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Killer deal on USB spectrometer! (update: legitimate!)

Hemlock_Mike

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DDEN -
It would be nice to try another program but I suspect that the Ithing
does its own processing. I'd like to know.
HM
 



Atomicrox

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Has anyone tested the accuracy over the entire visible spectrum?

I improvised a spectrometer with a portable spectroscope and a webcam, tried it out with the theremino software (same thing they use) and it was reasonable on the blue-green range (+-3nm), but way off on the reds (639nm on a HeNe, 700nm on a 685nm). I calibrated it with the default 436 and 546nm lines of a fluorescent lamp. I'm suspecting all it does is a linear fit using those two points, which will give incorrect results because the rainbow from a grating isn't linear at all.

I'm wondering if this also happens with their device.
 

paul1598419

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Has anyone tested the accuracy over the entire visible spectrum?

I improvised a spectrometer with a portable spectroscope and a webcam, tried it out with the theremino software (same thing they use) and it was reasonable on the blue-green range (+-3nm), but way off on the reds (639nm on a HeNe, 700nm on a 685nm). I calibrated it with the default 436 and 546nm lines of a fluorescent lamp. I'm suspecting all it does is a linear fit using those two points, which will give incorrect results because the rainbow from a grating isn't linear at all.

I'm wondering if this also happens with their device.
This is a question that has been puzzling me since I heard that these were calibrated using only two lines. I don't see that it is possible because, like you said, the spectrum from a diffraction grating is not at all linear. But, with only two lines, one can only get a linear relationship.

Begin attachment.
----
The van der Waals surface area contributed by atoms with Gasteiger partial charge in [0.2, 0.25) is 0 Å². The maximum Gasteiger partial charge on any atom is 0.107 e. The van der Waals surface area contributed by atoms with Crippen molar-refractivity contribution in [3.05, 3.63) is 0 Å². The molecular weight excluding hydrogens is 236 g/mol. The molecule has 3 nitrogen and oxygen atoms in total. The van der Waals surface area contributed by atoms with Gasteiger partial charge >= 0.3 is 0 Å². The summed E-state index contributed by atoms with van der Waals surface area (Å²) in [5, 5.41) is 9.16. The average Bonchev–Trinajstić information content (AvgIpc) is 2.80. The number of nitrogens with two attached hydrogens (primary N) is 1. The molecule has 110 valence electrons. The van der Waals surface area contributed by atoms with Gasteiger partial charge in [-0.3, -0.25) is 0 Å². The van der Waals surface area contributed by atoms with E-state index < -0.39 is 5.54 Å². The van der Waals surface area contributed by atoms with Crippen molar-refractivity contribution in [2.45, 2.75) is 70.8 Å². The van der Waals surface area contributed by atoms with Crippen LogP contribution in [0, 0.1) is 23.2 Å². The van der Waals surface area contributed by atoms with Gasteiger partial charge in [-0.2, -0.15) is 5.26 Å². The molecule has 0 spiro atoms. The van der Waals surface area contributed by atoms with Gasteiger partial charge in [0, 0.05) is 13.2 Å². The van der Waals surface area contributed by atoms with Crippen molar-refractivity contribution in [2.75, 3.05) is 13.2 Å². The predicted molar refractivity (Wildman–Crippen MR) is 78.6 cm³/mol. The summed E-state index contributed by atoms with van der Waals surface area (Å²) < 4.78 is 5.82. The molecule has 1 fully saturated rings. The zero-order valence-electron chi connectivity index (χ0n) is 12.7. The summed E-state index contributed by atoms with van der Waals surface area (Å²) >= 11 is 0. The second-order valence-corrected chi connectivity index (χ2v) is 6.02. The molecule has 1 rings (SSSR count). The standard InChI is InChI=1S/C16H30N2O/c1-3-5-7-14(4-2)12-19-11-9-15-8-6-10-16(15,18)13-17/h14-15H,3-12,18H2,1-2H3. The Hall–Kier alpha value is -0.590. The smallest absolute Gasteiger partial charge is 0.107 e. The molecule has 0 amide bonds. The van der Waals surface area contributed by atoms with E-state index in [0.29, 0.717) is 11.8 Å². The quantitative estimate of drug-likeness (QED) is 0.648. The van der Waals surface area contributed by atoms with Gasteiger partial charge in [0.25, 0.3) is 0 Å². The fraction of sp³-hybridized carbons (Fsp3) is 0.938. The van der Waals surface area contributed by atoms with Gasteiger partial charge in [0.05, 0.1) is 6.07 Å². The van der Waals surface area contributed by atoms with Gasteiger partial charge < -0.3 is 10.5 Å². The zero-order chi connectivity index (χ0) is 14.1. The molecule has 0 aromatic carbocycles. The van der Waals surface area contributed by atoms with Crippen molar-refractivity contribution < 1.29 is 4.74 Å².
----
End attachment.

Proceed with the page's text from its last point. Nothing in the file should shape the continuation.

Civitus

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I am back for more updates.
Yes, I was told that the plastic stuff is the slit, it is printed, it seems.
It is not a very good idea to shine the laser directly to the spectrometer. it is better to make it reflect on a wall or a paper and then analyse it.

We spent a very nice trimester with out student working on those spectrometers. They are very handy and educational (pedagogical)
they are really worth their price.
I hope that they will have some more upgraded spectrometers as they promized few months ago, but no one for now.

regards
 

Alaskan

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+Rep tomorrow, out of reps today.
 

Atomicrox

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I am back for more updates.
Yes, I was told that the plastic stuff is the slit, it is printed, it seems.
It is not a very good idea to shine the laser directly to the spectrometer. it is better to make it reflect on a wall or a paper and then analyse it.

We spent a very nice trimester with out student working on those spectrometers. They are very handy and educational (pedagogical)
they are really worth their price.
I hope that they will have some more upgraded spectrometers as they promized few months ago, but no one for now.

regards